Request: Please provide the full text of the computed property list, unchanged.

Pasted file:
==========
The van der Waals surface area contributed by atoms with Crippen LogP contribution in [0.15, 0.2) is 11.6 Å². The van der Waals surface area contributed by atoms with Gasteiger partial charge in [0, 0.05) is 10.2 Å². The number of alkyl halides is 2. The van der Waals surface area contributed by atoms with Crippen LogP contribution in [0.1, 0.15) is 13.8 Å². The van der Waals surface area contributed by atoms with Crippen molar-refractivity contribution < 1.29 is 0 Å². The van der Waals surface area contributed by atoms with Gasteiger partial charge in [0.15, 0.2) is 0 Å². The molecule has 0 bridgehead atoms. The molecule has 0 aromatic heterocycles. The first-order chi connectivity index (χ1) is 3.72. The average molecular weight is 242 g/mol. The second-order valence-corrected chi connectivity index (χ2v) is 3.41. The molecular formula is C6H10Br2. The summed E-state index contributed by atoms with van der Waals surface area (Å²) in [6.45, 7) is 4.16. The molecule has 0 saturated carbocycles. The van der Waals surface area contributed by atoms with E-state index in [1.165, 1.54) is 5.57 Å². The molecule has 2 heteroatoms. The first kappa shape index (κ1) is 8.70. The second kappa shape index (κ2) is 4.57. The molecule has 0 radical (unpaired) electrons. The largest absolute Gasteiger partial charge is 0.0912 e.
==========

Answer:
The van der Waals surface area contributed by atoms with Crippen LogP contribution in [0.15, 0.2) is 11.6 Å². The van der Waals surface area contributed by atoms with Gasteiger partial charge in [0, 0.05) is 10.2 Å². The number of alkyl halides is 2. The van der Waals surface area contributed by atoms with Crippen LogP contribution in [0.1, 0.15) is 13.8 Å². The van der Waals surface area contributed by atoms with Crippen molar-refractivity contribution < 1.29 is 0 Å². The van der Waals surface area contributed by atoms with Gasteiger partial charge in [0.15, 0.2) is 0 Å². The molecule has 0 bridgehead atoms. The molecule has 0 aromatic heterocycles. The first-order chi connectivity index (χ1) is 3.72. The average molecular weight is 242 g/mol. The second-order valence-corrected chi connectivity index (χ2v) is 3.41. The molecular formula is C6H10Br2. The summed E-state index contributed by atoms with van der Waals surface area (Å²) in [6.45, 7) is 4.16. The molecule has 0 saturated carbocycles. The van der Waals surface area contributed by atoms with E-state index in [1.165, 1.54) is 5.57 Å². The molecule has 2 heteroatoms. The first kappa shape index (κ1) is 8.70. The second kappa shape index (κ2) is 4.57. The molecule has 0 radical (unpaired) electrons. The largest absolute Gasteiger partial charge is 0.0912 e.